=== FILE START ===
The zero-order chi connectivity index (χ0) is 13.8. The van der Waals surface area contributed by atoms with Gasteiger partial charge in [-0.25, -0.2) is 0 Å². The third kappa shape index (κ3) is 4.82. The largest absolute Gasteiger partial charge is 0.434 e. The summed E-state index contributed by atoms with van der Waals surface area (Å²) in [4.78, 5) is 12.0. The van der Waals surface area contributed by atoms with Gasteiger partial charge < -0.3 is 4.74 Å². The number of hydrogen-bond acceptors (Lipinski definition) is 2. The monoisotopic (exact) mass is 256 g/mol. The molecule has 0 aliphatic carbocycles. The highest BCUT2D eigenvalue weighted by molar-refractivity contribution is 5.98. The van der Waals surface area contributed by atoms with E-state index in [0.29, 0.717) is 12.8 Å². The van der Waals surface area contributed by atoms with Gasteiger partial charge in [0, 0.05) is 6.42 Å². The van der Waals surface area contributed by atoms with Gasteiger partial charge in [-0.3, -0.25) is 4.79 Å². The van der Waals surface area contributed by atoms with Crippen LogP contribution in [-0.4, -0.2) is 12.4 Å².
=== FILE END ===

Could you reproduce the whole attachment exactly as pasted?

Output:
The zero-order chi connectivity index (χ0) is 13.8. The van der Waals surface area contributed by atoms with Gasteiger partial charge in [-0.25, -0.2) is 0 Å². The third kappa shape index (κ3) is 4.82. The largest absolute Gasteiger partial charge is 0.434 e. The summed E-state index contributed by atoms with van der Waals surface area (Å²) in [4.78, 5) is 12.0. The van der Waals surface area contributed by atoms with Gasteiger partial charge < -0.3 is 4.74 Å². The number of hydrogen-bond acceptors (Lipinski definition) is 2. The monoisotopic (exact) mass is 256 g/mol. The molecule has 0 aliphatic carbocycles. The highest BCUT2D eigenvalue weighted by molar-refractivity contribution is 5.98. The van der Waals surface area contributed by atoms with E-state index in [0.29, 0.717) is 12.8 Å². The van der Waals surface area contributed by atoms with Gasteiger partial charge in [0, 0.05) is 6.42 Å². The van der Waals surface area contributed by atoms with Gasteiger partial charge in [-0.3, -0.25) is 4.79 Å². The van der Waals surface area contributed by atoms with Crippen LogP contribution in [-0.4, -0.2) is 12.4 Å².